Thus, for Lévy, the genius of Judaism is for Jews to be, as the Bible holds, a “light onto the nations” and a “nation of priests.” They do this by speaking prophetic, ethical truth to power, by going beyond their own tribe to speak to the rest of the world, inspired by Jewish values and Jewish history. Even the suffering of the Jewish people is part of this mission, as “the people on the front line of mobilization [against genocide] have reflected on the plight of the Jews.”
To many progressives, all this rings hollow today, because the policies of the State of Israel have so fallen short of this ideal as to undermine the ideal itself. And so we come to the first part of Lévy’s book, which asserts that anti-Zionism is antisemitism. Indeed, says Lévy, “one can now be anti-Semitic only by being anti-Zionist.”
Unlike many apologists for Israel, Lévy does at least jump through certain intellectual hoops. First, he defines antisemitism as a kind of primal animus. “At bottom,” he writes, “it is a language of pure rage, of brute violence without logic, which knows that it is never more convincing .... as when it succeeds in dressing up its resentment in legitimate-looking clothes.”
This definition erases the historic plurality of anti-Jewish sentiments as “so many faces of the same demon spirit.” It also flies in the face of the last generation of scholarship on antisemitism, such as Gavin Langmuir’s Toward a Historical Definition of Antisemitism. But it does the work for Lévy, because now any animus directed against Jews is, by his definition, antisemitism.
That includes anti-Zionism, which, per Lévy, posits that the Jewish state is “(1) illegitimate, because it was planted where it did not belong, and (2) colonialist, racist, fundamentally criminal and even fascist in its attempts to silence the voices of its opponents.”
But wait a minute. What about observing that Israel is currently conducting the world’s largest occupation of another people (6.3 million people, plus 4 million more in refugee camps) while also being the largest-by-far recipient of U.S. foreign aid ($38 billion over the next ten years)? Surely, while some on the far left do make the arguments Lévy sets forth, many more make far more reasonable ones, such as the Israeli talk show host Assaf Harel, whose five-minute monologue “Wake Up and Smell the Apartheid” recently went viral.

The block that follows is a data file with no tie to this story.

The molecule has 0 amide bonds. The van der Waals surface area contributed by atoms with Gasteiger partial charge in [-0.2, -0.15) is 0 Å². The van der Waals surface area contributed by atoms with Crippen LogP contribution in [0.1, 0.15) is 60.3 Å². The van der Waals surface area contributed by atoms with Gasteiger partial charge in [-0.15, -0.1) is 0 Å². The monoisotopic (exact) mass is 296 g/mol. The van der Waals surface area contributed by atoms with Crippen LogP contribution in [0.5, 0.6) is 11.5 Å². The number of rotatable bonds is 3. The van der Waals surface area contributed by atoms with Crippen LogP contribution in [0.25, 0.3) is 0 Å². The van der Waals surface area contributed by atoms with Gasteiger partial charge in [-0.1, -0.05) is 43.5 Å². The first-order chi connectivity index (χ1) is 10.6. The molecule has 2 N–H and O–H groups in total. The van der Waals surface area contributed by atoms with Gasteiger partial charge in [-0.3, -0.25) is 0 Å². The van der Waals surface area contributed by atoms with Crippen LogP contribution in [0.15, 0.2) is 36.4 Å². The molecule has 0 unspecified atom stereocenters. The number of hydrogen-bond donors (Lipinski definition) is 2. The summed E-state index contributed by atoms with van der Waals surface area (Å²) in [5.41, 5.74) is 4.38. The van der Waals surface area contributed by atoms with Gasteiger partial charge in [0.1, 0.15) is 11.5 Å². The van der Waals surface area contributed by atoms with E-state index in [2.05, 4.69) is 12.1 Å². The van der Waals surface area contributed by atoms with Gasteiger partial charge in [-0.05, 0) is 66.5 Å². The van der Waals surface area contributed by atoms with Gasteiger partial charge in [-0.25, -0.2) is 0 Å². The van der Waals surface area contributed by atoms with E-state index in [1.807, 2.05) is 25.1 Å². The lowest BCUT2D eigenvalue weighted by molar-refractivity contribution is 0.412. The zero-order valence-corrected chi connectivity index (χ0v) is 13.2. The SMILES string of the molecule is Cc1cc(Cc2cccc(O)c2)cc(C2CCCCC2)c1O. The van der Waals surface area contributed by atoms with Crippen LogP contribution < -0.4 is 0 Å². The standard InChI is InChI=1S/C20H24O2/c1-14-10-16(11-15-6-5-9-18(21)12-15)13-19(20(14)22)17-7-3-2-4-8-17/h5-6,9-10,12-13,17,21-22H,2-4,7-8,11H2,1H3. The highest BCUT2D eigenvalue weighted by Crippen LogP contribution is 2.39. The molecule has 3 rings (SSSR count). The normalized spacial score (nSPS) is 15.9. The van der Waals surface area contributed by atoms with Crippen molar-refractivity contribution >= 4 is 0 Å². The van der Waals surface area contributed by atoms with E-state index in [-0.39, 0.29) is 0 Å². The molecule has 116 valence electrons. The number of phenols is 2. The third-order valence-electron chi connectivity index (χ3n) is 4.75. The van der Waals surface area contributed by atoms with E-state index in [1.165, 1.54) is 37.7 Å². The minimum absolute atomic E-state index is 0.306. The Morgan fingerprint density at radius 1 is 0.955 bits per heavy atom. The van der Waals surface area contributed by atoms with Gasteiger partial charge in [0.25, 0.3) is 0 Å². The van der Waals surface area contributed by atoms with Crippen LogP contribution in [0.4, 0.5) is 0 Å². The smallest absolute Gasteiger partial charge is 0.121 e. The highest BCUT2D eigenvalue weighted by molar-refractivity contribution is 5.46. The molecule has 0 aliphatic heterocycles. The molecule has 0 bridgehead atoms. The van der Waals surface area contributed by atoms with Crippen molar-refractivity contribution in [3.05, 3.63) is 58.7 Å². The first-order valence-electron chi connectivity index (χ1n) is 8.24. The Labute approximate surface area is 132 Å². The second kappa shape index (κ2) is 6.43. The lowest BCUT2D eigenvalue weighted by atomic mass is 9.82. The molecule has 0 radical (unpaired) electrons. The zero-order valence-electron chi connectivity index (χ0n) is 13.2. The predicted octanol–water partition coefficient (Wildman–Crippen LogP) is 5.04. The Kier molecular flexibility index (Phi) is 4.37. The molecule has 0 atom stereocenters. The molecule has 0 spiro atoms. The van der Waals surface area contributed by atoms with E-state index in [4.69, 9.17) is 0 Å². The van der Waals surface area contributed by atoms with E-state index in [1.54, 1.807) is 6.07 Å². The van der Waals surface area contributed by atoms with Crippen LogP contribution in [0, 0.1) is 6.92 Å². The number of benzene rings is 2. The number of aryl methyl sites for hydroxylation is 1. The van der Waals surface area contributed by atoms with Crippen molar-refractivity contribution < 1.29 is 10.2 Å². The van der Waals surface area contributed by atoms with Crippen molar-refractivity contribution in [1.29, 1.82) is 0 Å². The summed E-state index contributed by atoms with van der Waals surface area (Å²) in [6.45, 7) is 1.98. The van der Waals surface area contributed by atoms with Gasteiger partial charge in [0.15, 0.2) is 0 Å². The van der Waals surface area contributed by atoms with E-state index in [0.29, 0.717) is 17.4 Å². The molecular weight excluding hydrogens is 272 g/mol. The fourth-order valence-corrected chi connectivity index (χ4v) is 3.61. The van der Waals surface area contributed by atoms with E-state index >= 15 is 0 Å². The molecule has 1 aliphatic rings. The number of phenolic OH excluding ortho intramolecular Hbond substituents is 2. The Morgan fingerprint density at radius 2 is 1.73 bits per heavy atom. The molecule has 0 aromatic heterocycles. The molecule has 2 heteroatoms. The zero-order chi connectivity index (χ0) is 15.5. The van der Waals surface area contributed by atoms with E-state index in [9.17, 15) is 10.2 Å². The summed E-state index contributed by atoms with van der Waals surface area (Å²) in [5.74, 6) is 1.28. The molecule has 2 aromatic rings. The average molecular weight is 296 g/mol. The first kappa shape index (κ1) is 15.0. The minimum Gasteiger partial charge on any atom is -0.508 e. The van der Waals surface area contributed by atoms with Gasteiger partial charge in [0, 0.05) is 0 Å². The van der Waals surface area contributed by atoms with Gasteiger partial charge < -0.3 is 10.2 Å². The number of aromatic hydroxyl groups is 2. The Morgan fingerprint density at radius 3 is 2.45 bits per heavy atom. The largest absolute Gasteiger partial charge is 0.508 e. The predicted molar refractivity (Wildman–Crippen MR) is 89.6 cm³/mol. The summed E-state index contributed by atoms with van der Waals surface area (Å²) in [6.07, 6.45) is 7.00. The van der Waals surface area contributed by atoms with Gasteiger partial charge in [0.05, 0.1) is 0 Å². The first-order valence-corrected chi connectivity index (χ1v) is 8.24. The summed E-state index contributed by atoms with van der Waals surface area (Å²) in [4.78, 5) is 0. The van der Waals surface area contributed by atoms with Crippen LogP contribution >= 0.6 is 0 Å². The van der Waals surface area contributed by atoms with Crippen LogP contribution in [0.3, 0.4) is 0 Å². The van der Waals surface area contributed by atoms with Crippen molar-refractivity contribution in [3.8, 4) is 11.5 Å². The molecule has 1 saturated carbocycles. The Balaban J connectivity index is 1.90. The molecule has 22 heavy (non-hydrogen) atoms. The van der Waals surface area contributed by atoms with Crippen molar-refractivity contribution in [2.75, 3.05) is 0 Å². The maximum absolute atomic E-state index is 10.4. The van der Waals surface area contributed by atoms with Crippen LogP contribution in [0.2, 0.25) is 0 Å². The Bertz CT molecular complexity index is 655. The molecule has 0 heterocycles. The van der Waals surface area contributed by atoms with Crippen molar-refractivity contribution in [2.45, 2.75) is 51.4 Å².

Indeed, some Lévy’s defenses of Israel—presented, recall, before his affirmative case for the genius of Judaism—simply backfire. “I know a country that has found a solution to the problem of multiethnicity,” he proclaims. But then Lévy only speaks of the diversity of Jews, omitting anti-Arab housing discrimination, educational discrimination, employment discrimination, infrastructure discrimination, and of course the occupation itself. (Even within Jewish populations, one could ask Mizrachi Jews if Ashkenazi-dominant Israel has really solved the problem of multiethnicity.) The erasure of Israeli Arabs and Palestinians from this narrative of “multiethnicity” render the narrative almost absurd.
Ultimately, these lapses and lacunae are a result of the personal nature of The Genius of Judaism and, indeed, of Lévy’s Jewishness itself. “I remember a country,” Lévy writes of his first visit to Israel, “where everything whispered to my soul in its soft native tongue. And the truth is that, though I was then so tepidly Jewish, there I found the most unexpected of inner homelands, a rock on which I knew immediately that I would lean from that point forward.”
I had similar moments myself: in 1992, visiting Israel on my junior year abroad and overwhelmed by an inarticulate sense of belonging, and the next year, when I began the first of my three years living and learning there.
But these are not moments deserving of intellectual priority. They were moments of sentiment, perhaps psychology. They are experienced not just by intellectuals but by teenagers on the Birthright Israel trip. If anything, they should cause one to be more skeptical of Israel and Judaism, not less. Because I am enamored, I am biased; I cannot trust my assessments because they are so thoroughly infused with feeling.
It is believable, authentic, and daring for Lévy to disclose the personal reasons for his love of Judaism: the visit to Israel, learning the Talmud from Levinas and from the lesser-known teacher Benny Lévy, the disillusionment from secular liberalism, which had failed to deliver on its promises.
Indeed, Lévy here is not unlike the American conservative Jewish intellectuals who, as ably chronicled in Daniel Oppenheimer’s Exit Right, forsook secular liberalism because of their own personal crises and disenchantment from youthful ideals. Lévy embraces Judaism not for any principled reason, but because it spoke to his soul. Or, if you prefer to be reductive, to his psychology.
Yet Lévy is indeed a public intellectual, and so to discover that sentimental attachment is at the core of his apologia is disappointing. It almost renders the intellectual case redundant. It turns out that emotion is the ore. Philosophy is the gangue.